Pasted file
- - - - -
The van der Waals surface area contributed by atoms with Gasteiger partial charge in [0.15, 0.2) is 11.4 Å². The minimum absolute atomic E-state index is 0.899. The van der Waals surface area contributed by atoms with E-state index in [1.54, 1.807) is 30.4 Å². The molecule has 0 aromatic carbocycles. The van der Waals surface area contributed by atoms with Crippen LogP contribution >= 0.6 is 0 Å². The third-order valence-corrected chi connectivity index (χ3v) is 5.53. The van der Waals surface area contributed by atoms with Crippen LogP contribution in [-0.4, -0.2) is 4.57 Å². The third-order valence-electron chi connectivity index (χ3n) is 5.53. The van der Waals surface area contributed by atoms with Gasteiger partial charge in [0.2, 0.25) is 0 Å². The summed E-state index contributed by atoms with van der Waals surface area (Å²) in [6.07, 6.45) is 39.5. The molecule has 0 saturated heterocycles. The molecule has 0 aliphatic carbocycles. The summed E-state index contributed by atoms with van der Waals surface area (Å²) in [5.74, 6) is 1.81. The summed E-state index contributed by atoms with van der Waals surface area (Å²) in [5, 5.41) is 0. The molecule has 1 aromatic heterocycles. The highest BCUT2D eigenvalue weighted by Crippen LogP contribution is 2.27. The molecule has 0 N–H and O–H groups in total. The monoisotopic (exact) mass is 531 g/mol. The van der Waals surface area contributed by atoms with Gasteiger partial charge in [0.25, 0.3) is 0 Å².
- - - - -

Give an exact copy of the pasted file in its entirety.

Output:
The van der Waals surface area contributed by atoms with Gasteiger partial charge in [0.15, 0.2) is 11.4 Å². The minimum absolute atomic E-state index is 0.899. The van der Waals surface area contributed by atoms with E-state index in [1.54, 1.807) is 30.4 Å². The molecule has 0 aromatic carbocycles. The van der Waals surface area contributed by atoms with Crippen LogP contribution >= 0.6 is 0 Å². The third-order valence-corrected chi connectivity index (χ3v) is 5.53. The van der Waals surface area contributed by atoms with Crippen LogP contribution in [-0.4, -0.2) is 4.57 Å². The third-order valence-electron chi connectivity index (χ3n) is 5.53. The van der Waals surface area contributed by atoms with Gasteiger partial charge in [0.2, 0.25) is 0 Å². The summed E-state index contributed by atoms with van der Waals surface area (Å²) in [6.07, 6.45) is 39.5. The molecule has 0 saturated heterocycles. The molecule has 0 aliphatic carbocycles. The summed E-state index contributed by atoms with van der Waals surface area (Å²) in [5.74, 6) is 1.81. The summed E-state index contributed by atoms with van der Waals surface area (Å²) in [5, 5.41) is 0. The molecule has 1 aromatic heterocycles. The highest BCUT2D eigenvalue weighted by Crippen LogP contribution is 2.27. The molecule has 0 N–H and O–H groups in total. The monoisotopic (exact) mass is 531 g/mol. The van der Waals surface area contributed by atoms with Gasteiger partial charge in [0.25, 0.3) is 0 Å².